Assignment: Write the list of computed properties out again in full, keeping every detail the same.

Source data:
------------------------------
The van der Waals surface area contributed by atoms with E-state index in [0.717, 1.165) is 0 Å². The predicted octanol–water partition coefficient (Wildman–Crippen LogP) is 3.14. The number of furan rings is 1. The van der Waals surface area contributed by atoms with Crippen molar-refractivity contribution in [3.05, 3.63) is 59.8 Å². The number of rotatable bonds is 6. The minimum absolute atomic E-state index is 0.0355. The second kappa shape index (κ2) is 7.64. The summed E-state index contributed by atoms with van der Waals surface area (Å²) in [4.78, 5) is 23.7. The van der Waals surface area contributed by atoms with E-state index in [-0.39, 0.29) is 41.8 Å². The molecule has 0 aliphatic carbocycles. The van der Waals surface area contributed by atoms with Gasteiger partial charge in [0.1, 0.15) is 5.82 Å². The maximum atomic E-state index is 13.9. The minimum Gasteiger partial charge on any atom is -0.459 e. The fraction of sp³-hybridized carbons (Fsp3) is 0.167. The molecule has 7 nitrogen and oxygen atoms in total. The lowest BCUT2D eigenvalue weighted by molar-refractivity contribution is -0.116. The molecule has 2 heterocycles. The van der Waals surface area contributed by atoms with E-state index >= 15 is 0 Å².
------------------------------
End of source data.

The van der Waals surface area contributed by atoms with E-state index in [0.717, 1.165) is 0 Å². The predicted octanol–water partition coefficient (Wildman–Crippen LogP) is 3.14. The number of furan rings is 1. The van der Waals surface area contributed by atoms with Crippen molar-refractivity contribution in [3.05, 3.63) is 59.8 Å². The number of rotatable bonds is 6. The minimum absolute atomic E-state index is 0.0355. The second kappa shape index (κ2) is 7.64. The summed E-state index contributed by atoms with van der Waals surface area (Å²) in [4.78, 5) is 23.7. The van der Waals surface area contributed by atoms with E-state index in [-0.39, 0.29) is 41.8 Å². The molecule has 0 aliphatic carbocycles. The van der Waals surface area contributed by atoms with Gasteiger partial charge in [0.1, 0.15) is 5.82 Å². The maximum atomic E-state index is 13.9. The minimum Gasteiger partial charge on any atom is -0.459 e. The fraction of sp³-hybridized carbons (Fsp3) is 0.167. The molecule has 7 nitrogen and oxygen atoms in total. The lowest BCUT2D eigenvalue weighted by molar-refractivity contribution is -0.116. The molecule has 2 heterocycles. The van der Waals surface area contributed by atoms with E-state index >= 15 is 0 Å².